While it makes a great sense from financial point of view for Intel to CapEx save money and use TSMC's manufacturing capacities to build its products while concentrating on architectural innovations, it may not be exactly a good plan for Intel's long-term future. TSMC already has more EUV experience than Intel and it also has a certain standard-setting capability in the EUV ecosystem. If Intel does not catch up, then it will follow for many years to come and will not be able to use its superior fabrication processes as a competitive advantage over rivals.
The Success of Texas and TSMC and the others is still a kick in the nuts to intel who have failed to find a way to make the 10nm node work... They missed the point of the design. Coming out with a fancy 10nm 3D transistor, stacked on a lateral plane was a great theoretical Idea, but in practice, they have the problem of placing 48 layers of wafer and VIAs on top of a transistor that is too tall to take advantage of a die shrink. Yes its Transistors are equivalent to the 7nm node, but their vertical stack size has stuffed them as far as the multilayer PCB is concerned. It results in little advantage in the routing and the VIAs have to be more complex
Eye roll. If official quotes are what you are looking for and the propaganda of the current press. then I guess as long as I can pay enough then I can prove anything. Heck I guess if I can come out with some "quotes" about the world being flat... does it make it flat... Pfft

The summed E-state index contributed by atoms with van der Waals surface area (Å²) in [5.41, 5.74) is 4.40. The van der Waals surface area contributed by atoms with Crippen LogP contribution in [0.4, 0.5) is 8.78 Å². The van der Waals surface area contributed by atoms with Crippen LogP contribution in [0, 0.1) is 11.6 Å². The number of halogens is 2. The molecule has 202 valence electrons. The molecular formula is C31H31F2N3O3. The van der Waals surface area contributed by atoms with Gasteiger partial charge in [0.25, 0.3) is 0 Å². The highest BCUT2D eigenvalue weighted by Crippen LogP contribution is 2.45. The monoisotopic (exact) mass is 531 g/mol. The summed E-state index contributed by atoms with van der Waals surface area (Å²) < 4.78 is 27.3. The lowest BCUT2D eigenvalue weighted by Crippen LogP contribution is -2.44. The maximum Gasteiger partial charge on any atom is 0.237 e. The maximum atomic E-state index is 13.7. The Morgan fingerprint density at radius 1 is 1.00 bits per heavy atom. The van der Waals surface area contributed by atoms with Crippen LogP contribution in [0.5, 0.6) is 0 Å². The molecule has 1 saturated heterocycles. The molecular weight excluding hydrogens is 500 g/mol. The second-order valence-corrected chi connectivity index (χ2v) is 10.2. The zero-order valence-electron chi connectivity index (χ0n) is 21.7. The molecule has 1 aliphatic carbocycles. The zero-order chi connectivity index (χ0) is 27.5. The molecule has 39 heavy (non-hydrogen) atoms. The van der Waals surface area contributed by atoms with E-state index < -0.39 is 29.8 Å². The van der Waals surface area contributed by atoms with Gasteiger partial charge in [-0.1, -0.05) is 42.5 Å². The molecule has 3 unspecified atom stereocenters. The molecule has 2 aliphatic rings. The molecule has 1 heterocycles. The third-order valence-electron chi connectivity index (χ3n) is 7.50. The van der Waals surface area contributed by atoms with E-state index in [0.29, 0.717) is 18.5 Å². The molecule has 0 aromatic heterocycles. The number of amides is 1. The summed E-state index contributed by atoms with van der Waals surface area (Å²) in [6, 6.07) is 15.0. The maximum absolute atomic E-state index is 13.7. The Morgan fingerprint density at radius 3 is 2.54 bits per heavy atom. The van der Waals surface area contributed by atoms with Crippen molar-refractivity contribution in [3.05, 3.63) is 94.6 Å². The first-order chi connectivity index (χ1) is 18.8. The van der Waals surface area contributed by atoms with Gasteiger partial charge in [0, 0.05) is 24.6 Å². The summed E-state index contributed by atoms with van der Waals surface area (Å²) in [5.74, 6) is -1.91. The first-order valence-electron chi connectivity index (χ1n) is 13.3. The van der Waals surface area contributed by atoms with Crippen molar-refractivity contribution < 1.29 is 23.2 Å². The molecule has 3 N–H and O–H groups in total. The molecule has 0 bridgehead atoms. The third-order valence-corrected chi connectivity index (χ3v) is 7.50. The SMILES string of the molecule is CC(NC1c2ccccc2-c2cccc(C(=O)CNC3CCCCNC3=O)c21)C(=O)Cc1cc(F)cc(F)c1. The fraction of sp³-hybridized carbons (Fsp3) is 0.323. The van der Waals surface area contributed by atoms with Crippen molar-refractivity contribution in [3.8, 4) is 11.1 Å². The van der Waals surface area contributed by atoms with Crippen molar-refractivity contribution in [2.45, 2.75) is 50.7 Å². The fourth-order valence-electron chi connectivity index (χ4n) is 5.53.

Lets assume you like me owned a business. Most of our business is about keeping the ear to the ground and making conjecture of the sources you have, because, big money giants like Intel can't afford the bad press. Its like , we pay 100x the R&D that our little competitor pays... they were on their knees 4 years ago and now they are stomping all over us... Lies and deception is the new perception.
TSMC is nothing to do with Intel. In fact let me enlighten you on ASICs and PCB manufacturing and design I teach at College level Lol.
TSMC use a more traditional flat level approach to their Transistors. It was a wise and stable move. It did mean that the TSMC 7nm would be equivalent to Intels 10nm approach because hey ho, Intel not only wanted to go Finfet, but Phallic FinFET with their 3D stack of transistors where they would build them upwards. So in the same Lateral space, Intel can fit 3 Transistors where TSMC can only fit two....